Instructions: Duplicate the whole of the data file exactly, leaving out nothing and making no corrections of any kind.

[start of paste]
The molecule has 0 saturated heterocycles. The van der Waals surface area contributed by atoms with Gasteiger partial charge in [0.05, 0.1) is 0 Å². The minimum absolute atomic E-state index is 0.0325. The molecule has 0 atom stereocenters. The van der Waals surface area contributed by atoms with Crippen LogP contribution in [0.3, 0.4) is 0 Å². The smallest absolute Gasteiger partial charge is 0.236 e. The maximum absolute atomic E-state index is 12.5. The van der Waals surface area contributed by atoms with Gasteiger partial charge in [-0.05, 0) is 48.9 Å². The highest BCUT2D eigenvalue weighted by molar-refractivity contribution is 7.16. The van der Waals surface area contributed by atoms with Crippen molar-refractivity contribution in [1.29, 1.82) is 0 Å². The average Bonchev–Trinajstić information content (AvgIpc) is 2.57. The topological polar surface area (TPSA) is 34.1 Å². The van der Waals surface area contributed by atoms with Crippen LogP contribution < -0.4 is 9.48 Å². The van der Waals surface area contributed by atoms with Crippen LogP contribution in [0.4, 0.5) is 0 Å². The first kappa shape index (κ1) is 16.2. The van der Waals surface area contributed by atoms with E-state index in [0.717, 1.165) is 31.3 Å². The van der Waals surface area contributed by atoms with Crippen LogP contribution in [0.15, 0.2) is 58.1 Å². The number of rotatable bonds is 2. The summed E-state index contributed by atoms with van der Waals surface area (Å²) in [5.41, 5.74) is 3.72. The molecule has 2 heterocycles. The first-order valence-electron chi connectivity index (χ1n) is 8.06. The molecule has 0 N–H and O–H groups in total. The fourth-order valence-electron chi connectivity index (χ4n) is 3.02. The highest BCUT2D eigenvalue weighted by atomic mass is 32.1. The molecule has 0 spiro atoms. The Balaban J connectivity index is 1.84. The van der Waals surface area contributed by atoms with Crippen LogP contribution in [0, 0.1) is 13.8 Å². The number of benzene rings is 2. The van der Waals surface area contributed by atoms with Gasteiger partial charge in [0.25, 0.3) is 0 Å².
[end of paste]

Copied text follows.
The molecule has 0 saturated heterocycles. The van der Waals surface area contributed by atoms with Gasteiger partial charge in [0.05, 0.1) is 0 Å². The minimum absolute atomic E-state index is 0.0325. The molecule has 0 atom stereocenters. The van der Waals surface area contributed by atoms with Crippen LogP contribution in [0.3, 0.4) is 0 Å². The smallest absolute Gasteiger partial charge is 0.236 e. The maximum absolute atomic E-state index is 12.5. The van der Waals surface area contributed by atoms with Gasteiger partial charge in [-0.05, 0) is 48.9 Å². The highest BCUT2D eigenvalue weighted by molar-refractivity contribution is 7.16. The van der Waals surface area contributed by atoms with Crippen molar-refractivity contribution in [1.29, 1.82) is 0 Å². The average Bonchev–Trinajstić information content (AvgIpc) is 2.57. The topological polar surface area (TPSA) is 34.1 Å². The van der Waals surface area contributed by atoms with Crippen LogP contribution < -0.4 is 9.48 Å². The van der Waals surface area contributed by atoms with Crippen LogP contribution in [0.4, 0.5) is 0 Å². The first kappa shape index (κ1) is 16.2. The van der Waals surface area contributed by atoms with E-state index in [0.717, 1.165) is 31.3 Å². The van der Waals surface area contributed by atoms with Crippen LogP contribution in [0.15, 0.2) is 58.1 Å². The number of rotatable bonds is 2. The summed E-state index contributed by atoms with van der Waals surface area (Å²) in [5.41, 5.74) is 3.72. The molecule has 2 heterocycles. The first-order valence-electron chi connectivity index (χ1n) is 8.06. The molecule has 0 N–H and O–H groups in total. The fourth-order valence-electron chi connectivity index (χ4n) is 3.02. The highest BCUT2D eigenvalue weighted by atomic mass is 32.1. The molecule has 0 spiro atoms. The Balaban J connectivity index is 1.84. The van der Waals surface area contributed by atoms with Crippen LogP contribution in [0, 0.1) is 13.8 Å². The number of benzene rings is 2. The van der Waals surface area contributed by atoms with Gasteiger partial charge in [0.25, 0.3) is 0 Å².